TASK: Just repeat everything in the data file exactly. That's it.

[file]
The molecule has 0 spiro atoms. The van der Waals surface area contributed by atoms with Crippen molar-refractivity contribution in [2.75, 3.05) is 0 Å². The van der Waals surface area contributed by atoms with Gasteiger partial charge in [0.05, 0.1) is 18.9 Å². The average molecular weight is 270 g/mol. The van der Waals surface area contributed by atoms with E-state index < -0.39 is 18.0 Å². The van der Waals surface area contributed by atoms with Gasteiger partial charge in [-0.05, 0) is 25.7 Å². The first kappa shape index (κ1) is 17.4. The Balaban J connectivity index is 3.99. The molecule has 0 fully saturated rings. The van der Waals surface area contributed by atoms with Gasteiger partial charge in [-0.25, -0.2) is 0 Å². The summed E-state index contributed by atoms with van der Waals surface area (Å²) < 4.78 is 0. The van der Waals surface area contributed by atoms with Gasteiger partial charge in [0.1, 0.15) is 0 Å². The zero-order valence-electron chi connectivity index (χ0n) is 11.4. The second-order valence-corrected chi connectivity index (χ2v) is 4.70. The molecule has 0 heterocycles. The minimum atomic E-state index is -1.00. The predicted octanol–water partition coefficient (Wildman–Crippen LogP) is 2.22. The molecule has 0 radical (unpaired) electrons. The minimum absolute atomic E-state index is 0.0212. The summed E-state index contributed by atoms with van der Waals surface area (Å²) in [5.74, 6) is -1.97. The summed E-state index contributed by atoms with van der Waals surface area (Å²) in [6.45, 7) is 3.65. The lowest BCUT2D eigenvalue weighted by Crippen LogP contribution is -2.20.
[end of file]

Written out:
The molecule has 0 spiro atoms. The van der Waals surface area contributed by atoms with Crippen molar-refractivity contribution in [2.75, 3.05) is 0 Å². The van der Waals surface area contributed by atoms with Gasteiger partial charge in [0.05, 0.1) is 18.9 Å². The average molecular weight is 270 g/mol. The van der Waals surface area contributed by atoms with E-state index < -0.39 is 18.0 Å². The van der Waals surface area contributed by atoms with Gasteiger partial charge in [-0.05, 0) is 25.7 Å². The first kappa shape index (κ1) is 17.4. The Balaban J connectivity index is 3.99. The molecule has 0 fully saturated rings. The van der Waals surface area contributed by atoms with Gasteiger partial charge in [-0.25, -0.2) is 0 Å². The summed E-state index contributed by atoms with van der Waals surface area (Å²) < 4.78 is 0. The van der Waals surface area contributed by atoms with Gasteiger partial charge in [0.1, 0.15) is 0 Å². The zero-order valence-electron chi connectivity index (χ0n) is 11.4. The second-order valence-corrected chi connectivity index (χ2v) is 4.70. The molecule has 0 heterocycles. The minimum atomic E-state index is -1.00. The predicted octanol–water partition coefficient (Wildman–Crippen LogP) is 2.22. The molecule has 0 radical (unpaired) electrons. The minimum absolute atomic E-state index is 0.0212. The summed E-state index contributed by atoms with van der Waals surface area (Å²) in [5.74, 6) is -1.97. The summed E-state index contributed by atoms with van der Waals surface area (Å²) in [6.45, 7) is 3.65. The lowest BCUT2D eigenvalue weighted by Crippen LogP contribution is -2.20.